The other day, I was getting onto the subway, coming back home after a long series of classes. I saw a friend of mine, and he was busy with his phone, so I quietly sat down next to him and pulled out a book.
I noticed he was playing a game of some kind and seemed pretty absorbed, so I quietly went back to reading. We sat there silently ignoring each other for most of the trip. It wasn't until just a couple stops from mine that he noticed me, said hello, apologized for not noticing sooner (which I didn't think was necessary) and we had a great conversation the rest of the way back.
Fascinatingly enough, later that evening I went to my Shul to sort out the whole selling-my-chametz business. I sat down with the form trying to figure out what I had, where it all is and how much it's worth when I realized that I'd been sitting for several minutes next to a good friend without even noticing!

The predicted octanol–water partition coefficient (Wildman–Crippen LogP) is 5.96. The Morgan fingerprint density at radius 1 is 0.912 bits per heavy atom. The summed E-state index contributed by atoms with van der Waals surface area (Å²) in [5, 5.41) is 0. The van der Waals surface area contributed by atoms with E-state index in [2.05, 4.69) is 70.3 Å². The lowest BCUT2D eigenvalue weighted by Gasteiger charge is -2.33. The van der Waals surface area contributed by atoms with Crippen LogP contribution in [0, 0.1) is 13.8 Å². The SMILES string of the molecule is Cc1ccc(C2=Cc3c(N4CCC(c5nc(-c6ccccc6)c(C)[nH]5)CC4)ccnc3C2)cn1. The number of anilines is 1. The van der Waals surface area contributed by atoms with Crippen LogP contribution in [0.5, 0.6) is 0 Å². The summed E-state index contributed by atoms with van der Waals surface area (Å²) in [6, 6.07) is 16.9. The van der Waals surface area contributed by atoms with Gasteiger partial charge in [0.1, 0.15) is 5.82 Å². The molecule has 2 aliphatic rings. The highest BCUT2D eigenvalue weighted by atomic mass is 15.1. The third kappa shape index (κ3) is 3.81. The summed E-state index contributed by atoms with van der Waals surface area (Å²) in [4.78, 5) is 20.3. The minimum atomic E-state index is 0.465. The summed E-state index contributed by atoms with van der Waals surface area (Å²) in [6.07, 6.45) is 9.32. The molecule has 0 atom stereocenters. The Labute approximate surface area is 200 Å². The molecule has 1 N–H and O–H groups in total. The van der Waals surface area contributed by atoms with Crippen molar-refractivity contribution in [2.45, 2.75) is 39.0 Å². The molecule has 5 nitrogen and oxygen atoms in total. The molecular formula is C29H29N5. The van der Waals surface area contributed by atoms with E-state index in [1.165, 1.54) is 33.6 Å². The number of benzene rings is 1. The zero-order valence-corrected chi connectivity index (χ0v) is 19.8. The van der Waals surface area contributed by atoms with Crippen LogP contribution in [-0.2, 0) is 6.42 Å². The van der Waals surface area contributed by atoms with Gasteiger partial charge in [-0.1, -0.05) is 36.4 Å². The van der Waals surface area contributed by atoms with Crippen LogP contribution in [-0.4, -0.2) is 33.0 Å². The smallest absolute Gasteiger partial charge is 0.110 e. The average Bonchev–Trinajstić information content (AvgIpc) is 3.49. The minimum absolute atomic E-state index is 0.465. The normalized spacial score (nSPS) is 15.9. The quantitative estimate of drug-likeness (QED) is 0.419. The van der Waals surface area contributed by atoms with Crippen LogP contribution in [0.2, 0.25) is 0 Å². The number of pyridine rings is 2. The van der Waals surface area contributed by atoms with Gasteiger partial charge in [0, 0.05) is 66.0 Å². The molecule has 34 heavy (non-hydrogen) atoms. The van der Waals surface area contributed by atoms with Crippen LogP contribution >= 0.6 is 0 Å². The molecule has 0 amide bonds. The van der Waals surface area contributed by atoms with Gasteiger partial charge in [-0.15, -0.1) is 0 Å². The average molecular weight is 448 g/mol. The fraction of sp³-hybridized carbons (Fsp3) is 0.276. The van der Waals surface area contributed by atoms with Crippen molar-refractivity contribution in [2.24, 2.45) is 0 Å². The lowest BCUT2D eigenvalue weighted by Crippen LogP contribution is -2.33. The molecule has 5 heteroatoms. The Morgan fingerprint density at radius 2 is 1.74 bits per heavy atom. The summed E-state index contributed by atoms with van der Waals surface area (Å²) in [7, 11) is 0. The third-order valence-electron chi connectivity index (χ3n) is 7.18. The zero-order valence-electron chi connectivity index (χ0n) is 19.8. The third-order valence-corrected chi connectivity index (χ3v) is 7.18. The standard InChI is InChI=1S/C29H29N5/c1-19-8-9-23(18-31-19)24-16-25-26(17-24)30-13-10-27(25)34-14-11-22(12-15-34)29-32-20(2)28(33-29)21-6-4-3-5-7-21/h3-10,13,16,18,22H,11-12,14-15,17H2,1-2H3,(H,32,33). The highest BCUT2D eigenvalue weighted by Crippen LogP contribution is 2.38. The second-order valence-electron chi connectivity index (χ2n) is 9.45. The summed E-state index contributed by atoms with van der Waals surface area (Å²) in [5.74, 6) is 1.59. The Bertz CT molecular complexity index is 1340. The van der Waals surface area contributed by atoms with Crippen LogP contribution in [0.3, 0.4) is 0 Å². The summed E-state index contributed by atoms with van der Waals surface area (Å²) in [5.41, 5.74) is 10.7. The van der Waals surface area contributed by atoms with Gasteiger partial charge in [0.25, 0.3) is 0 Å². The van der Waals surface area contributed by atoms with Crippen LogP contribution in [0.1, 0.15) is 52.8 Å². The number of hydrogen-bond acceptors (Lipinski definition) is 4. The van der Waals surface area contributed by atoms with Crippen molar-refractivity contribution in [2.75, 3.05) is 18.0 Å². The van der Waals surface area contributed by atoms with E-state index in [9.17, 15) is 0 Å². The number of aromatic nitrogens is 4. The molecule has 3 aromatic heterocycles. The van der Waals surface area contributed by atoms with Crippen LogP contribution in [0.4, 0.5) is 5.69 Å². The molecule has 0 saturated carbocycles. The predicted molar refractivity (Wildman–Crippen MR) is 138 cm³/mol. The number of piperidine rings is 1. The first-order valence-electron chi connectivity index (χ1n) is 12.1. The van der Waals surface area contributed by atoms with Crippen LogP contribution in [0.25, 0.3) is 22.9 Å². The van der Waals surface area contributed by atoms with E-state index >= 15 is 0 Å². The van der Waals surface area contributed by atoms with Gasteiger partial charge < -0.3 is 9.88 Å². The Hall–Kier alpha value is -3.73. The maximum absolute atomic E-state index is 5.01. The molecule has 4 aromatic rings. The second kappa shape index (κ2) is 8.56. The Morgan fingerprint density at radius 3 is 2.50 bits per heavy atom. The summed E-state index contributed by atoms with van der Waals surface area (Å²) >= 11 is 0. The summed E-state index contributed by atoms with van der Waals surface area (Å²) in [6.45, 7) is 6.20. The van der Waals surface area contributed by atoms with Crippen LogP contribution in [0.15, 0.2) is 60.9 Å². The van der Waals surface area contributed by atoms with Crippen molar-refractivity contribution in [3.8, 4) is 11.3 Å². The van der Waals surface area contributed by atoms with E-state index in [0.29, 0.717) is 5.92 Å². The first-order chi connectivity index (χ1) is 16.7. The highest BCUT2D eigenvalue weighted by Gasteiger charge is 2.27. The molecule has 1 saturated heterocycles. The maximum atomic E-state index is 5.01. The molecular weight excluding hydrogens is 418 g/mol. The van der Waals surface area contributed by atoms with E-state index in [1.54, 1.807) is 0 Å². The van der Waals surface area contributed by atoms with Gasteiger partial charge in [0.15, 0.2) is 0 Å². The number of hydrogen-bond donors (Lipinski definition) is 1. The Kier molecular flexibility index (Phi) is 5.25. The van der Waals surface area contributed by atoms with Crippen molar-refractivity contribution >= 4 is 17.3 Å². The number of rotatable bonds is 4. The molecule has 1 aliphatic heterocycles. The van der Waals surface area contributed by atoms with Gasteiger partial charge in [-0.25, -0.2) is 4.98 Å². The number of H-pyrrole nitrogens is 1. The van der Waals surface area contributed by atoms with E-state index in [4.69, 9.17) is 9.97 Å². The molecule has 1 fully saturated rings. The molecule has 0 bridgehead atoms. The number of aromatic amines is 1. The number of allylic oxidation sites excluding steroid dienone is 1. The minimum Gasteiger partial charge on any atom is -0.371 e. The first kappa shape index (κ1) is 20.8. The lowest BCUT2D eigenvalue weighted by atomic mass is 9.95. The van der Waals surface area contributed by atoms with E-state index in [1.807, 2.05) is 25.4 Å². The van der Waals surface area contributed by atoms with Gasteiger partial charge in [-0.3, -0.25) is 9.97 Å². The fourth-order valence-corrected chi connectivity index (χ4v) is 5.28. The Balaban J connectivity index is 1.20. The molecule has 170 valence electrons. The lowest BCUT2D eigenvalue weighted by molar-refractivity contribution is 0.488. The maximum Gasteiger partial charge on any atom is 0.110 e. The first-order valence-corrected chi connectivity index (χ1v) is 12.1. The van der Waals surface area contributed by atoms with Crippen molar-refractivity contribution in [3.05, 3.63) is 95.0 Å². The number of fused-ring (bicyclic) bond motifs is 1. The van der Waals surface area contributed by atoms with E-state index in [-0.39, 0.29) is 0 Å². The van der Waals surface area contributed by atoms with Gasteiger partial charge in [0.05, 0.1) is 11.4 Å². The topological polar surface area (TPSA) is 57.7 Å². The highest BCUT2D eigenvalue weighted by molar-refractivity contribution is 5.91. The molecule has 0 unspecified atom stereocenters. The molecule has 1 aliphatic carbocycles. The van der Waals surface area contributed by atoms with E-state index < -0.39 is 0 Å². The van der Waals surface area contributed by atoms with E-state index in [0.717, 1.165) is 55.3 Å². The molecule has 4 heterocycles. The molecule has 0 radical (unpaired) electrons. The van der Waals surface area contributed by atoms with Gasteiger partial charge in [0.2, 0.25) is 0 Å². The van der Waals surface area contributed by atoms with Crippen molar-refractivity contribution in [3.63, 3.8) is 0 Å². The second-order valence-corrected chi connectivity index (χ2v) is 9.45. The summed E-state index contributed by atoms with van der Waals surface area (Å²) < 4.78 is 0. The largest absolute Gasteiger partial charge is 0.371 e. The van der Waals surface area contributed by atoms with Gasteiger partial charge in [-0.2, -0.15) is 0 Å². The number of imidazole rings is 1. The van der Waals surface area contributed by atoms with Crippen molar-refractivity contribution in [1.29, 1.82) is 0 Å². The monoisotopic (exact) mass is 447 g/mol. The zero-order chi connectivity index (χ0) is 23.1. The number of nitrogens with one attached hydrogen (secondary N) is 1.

We men (perhaps it's more than just us men, feel free to chime in with your input/experience, ladies!), we're fascinating like that. If we're focused on something -could be trivial as some game on our phone we only play on the way home to pass the time or very important like making sure we're not violating a Torah prohibition -we become fully absorbed in it and really don't realize what's going on outside of that focus. It's like the rest of the world does not exist for us.
It has nothing to do with importance or how much we care. I know my friends love me and I love them dearly. But when focused on something, we'll screen out pretty much everything that isn't relevant to the task at hand (or the object/person we are focusing on).
None of it has to do with offense or intent. But also, as men, when we are focused on something it is actually quite frustrating to be snapped away from that. It can even be a painful experience, to forcefully take our attention away from our focus (think about trying to get a guy's attention when he's at a sports-game) and the result -if we are not handled with care -may be a grumpy, angry or frustrated response. It's for this reason (among others) that we often resist having our focus (unwillingly) drawn away from the task, object or person in front of us.